A 'hidden cost' of being a pro Locked

Started Dec 20, 2012 | Discussions thread
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Michael Fryd
Michael Fryd Veteran Member • Posts: 6,796
Re: A 'hidden cost' of being a pro

PenguinPhotoCo wrote:

well...parts age and old parts are not reliable. The computer was 4.5 years old.All of it.

So an 'upgrade' may have been penny wise and pound foolish IMO/IME.

My kids computer died so I figured I could get me a new editing box (which was overdue) and put the old editing one to good use by giving it to them.
So an 'upgrade' was not an option.

RAID is not backup (it's hardware redundancy) and my backup wasn't on a raid. I have a C drive for programs and a D drive for data. I sync copy (not backup) the data drive. So I can either put that drive in the new box and make a sync copy or put a new drive in the box and copy (restore) the data to it. Same difference.
Won't do a damn bit of good for the C drive - the programs. As I was upgradeing the OS from Vista to Win8 any attempt to copy system/windows/root/installed programs/registry would have been me with absolute disaster.
I figure Macs would have the same issue - if you moved up 2 O/S versions much software would have to be reinstalled (whether they admit it or not). I know I saw a lot of 'complaints' with the last Mac OS upgrade and software not working with it.
http://reviews.cnet.com/8301-13727_7-57526698-263/apple-tackles-latest-os-x-issues-with-supplemental-updates/
Love this bit As always, be sure to back up your system before installing these updates, though in the case of the 10.7.5 update, you might not be able to do so if your backup services are not working properly.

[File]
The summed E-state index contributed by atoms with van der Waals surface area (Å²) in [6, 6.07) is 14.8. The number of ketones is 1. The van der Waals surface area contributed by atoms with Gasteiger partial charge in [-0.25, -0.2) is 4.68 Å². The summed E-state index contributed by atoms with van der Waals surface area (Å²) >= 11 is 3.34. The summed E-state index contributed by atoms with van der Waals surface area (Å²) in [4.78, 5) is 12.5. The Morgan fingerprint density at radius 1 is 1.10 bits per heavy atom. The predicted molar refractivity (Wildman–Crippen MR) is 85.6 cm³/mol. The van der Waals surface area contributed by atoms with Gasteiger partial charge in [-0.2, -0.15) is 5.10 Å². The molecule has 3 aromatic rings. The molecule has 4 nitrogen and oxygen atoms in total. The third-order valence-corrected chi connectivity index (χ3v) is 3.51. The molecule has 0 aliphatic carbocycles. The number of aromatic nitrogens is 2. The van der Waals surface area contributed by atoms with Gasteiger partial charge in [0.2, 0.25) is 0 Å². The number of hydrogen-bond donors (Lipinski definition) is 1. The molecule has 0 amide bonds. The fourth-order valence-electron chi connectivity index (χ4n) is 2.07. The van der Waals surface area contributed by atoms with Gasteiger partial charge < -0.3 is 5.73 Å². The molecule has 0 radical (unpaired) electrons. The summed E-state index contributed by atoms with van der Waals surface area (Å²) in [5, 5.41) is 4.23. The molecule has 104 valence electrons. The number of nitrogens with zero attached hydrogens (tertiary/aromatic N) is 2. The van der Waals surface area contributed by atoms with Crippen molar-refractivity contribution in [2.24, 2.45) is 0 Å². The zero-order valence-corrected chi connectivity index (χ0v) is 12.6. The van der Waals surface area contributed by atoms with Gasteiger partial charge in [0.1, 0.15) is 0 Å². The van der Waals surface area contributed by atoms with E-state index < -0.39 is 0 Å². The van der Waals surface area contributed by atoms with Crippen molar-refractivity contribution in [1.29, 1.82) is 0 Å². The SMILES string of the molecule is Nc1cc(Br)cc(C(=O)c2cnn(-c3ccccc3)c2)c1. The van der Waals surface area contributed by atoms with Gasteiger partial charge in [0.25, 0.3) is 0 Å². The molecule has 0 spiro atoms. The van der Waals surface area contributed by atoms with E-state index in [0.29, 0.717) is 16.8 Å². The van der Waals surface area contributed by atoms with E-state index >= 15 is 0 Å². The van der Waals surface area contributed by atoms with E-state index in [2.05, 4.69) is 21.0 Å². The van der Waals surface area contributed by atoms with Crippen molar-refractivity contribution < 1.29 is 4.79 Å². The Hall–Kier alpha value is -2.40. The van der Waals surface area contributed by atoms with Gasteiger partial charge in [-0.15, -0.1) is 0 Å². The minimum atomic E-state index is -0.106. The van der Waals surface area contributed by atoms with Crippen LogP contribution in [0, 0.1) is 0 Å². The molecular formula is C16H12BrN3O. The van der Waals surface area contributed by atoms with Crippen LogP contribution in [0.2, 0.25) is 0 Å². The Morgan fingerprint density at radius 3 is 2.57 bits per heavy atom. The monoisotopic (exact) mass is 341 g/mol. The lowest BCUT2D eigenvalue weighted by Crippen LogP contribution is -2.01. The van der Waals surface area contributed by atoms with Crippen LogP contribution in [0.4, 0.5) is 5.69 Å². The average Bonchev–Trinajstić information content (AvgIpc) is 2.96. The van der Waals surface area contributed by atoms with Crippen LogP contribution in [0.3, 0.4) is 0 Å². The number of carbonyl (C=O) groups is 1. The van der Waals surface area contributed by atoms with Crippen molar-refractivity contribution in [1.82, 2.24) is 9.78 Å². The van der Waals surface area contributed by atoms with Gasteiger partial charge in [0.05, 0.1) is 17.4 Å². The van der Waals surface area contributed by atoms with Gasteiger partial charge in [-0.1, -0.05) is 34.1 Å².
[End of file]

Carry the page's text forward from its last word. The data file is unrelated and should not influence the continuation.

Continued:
Yep, macs are perfect and trouble free. And backups always restore as expected.
Uh huh. I love a good fairy tale as much as the next person. The reason for this thread is just that - things do not always go as expected.

...

My opinions are my own and not those of DPR or it's administration. They carry no 'special' value (except to me of course)

No computer is perfect.

You should always make sure you have a backup before performing any software installation or upgrade.  This is true of Mac, Windows, Linux, etc.

Generally, upgrades go smoothly on Macs.  Software that unexpectedly fails to work after an upgrade is the exception not the rule.  Sure it happens, but not that often.

As a matter of fact, about 3 months ago I handled upgrading my Mother-in-law's iMac.  She was 2 or 3 versions of the OS out of date.  I picked up a new iMac, ran a FireWire 800 cable from the old to the new, and it moved everything over.   5 minutes of setup, and then I let it run unattended for a few hours while it handled the move.

When she turned on her new Mac, her files, email, etc., were all waiting for her.

Of course the Mac has issues.  Of course the Mac has problems.  This just doesn't happen to be one of them.

 Michael Fryd's gear list:Michael Fryd's gear list
Nikon Coolpix AW130 Canon EOS D60 Canon EOS 7D Mark II Canon EOS 5DS Canon EOS 5D Mark IV +15 more
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